Let’s admit it; our mobile phones are so much a part of our lives that we just have to bring them everywhere we go. However, there ARE those times when we wish the darn thing would not disturb us, like in a high-profile meeting or having an intimate dinner with someone special. Dr. Stefan Marti of MIT’s Media Labs thinks he’s hit on the solution with his Cellular Squirrel.
The cute stuff-toy looking gadget is the latest prototype of an Autonomous Interactive Intermediary, which is a software and robotic agent that helps mobile phone users manage their calls.
Here’s how it works. Cellular Squirrel is actually a Bluetooth gadget that uses a remote desktop computer for its ‘call screening calculations’ (future models will be autonomous). When you receive a call on your mobile device, the Squirrel will ‘wake up’ and start ‘talking’ to the caller as part of efforts to know what the call is all about. Here’s the cool part – the Squirrel will measure the tone of the voice of the caller, compare the caller’s number to a pre-set list of numbers belonging to ‘friends’ and try to pick up keywords in your current conversation around it and compare that with what the caller wants to discuss. If all these factors indicate that you should be disturbed, then the Cellular Squirrel will start moving its body. The more it moves, the more urgent the call is.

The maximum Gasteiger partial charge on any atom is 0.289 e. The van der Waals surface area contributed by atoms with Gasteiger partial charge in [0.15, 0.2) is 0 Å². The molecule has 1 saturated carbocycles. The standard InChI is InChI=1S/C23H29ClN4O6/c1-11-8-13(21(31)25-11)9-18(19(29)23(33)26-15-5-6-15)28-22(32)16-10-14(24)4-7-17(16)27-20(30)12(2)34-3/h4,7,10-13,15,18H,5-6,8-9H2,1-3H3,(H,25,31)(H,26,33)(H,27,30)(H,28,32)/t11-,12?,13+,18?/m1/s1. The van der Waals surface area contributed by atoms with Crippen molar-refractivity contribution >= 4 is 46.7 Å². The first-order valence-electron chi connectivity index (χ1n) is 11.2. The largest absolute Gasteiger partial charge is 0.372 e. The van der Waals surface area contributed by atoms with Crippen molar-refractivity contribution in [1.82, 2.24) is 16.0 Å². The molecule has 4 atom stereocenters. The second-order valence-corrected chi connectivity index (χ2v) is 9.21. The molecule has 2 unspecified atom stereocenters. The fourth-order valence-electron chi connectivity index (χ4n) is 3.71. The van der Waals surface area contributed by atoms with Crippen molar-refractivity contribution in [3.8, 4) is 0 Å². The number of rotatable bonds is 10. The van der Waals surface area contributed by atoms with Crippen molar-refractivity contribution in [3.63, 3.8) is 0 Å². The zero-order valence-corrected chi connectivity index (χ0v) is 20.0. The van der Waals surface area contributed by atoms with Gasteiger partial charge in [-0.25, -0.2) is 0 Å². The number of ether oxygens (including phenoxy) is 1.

If you think the call should be taken, you can squeeze one of its upper paws and take the call via a Bluetooth speakerphone. If you don’t want to take the call, squeeze one of Cellular Squirrels lower paws (I think you should be able to just punch it in the head) and the call will be sent to voicemail. The same thing happens if Squirrel determines by itself that the call is not important.
It would be a great novelty item, but would you really want to bring a pet squirrel an extremely important meeting? Sure it can be integrated into other less furry devices, but then again, it would be funny to explain why you’re walking around with a squirrel.